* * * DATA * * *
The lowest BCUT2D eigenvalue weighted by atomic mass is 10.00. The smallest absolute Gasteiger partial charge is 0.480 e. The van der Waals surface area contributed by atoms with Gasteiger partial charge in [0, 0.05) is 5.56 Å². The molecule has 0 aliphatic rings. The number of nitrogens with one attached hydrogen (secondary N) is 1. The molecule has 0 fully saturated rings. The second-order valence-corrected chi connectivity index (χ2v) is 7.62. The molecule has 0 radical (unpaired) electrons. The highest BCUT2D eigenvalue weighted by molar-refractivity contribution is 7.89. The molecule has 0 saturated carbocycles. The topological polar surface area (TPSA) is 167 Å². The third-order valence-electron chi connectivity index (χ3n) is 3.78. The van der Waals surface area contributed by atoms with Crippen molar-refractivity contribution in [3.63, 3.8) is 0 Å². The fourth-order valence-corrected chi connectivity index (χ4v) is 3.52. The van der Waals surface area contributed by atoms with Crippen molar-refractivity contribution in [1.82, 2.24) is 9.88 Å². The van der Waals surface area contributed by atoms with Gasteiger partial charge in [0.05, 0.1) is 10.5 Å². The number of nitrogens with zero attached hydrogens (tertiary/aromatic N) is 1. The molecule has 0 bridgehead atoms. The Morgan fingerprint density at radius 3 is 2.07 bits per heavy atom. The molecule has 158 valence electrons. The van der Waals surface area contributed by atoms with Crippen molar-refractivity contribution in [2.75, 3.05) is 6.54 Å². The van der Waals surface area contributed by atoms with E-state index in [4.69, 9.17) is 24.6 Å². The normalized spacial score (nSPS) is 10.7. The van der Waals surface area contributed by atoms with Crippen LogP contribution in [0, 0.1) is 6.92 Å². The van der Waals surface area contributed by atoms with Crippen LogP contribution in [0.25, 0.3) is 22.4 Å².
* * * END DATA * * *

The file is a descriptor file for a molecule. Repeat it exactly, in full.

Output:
The lowest BCUT2D eigenvalue weighted by atomic mass is 10.00. The smallest absolute Gasteiger partial charge is 0.480 e. The van der Waals surface area contributed by atoms with Gasteiger partial charge in [0, 0.05) is 5.56 Å². The molecule has 0 aliphatic rings. The number of nitrogens with one attached hydrogen (secondary N) is 1. The molecule has 0 fully saturated rings. The second-order valence-corrected chi connectivity index (χ2v) is 7.62. The molecule has 0 radical (unpaired) electrons. The highest BCUT2D eigenvalue weighted by molar-refractivity contribution is 7.89. The molecule has 0 saturated carbocycles. The topological polar surface area (TPSA) is 167 Å². The third-order valence-electron chi connectivity index (χ3n) is 3.78. The van der Waals surface area contributed by atoms with Crippen molar-refractivity contribution in [3.63, 3.8) is 0 Å². The fourth-order valence-corrected chi connectivity index (χ4v) is 3.52. The van der Waals surface area contributed by atoms with Crippen molar-refractivity contribution in [1.82, 2.24) is 9.88 Å². The van der Waals surface area contributed by atoms with Gasteiger partial charge in [0.05, 0.1) is 10.5 Å². The number of nitrogens with zero attached hydrogens (tertiary/aromatic N) is 1. The molecule has 0 bridgehead atoms. The Morgan fingerprint density at radius 3 is 2.07 bits per heavy atom. The molecule has 158 valence electrons. The van der Waals surface area contributed by atoms with Crippen molar-refractivity contribution in [2.75, 3.05) is 6.54 Å². The van der Waals surface area contributed by atoms with E-state index in [4.69, 9.17) is 24.6 Å². The normalized spacial score (nSPS) is 10.7. The van der Waals surface area contributed by atoms with Crippen LogP contribution in [0, 0.1) is 6.92 Å². The van der Waals surface area contributed by atoms with Crippen LogP contribution in [0.25, 0.3) is 22.4 Å².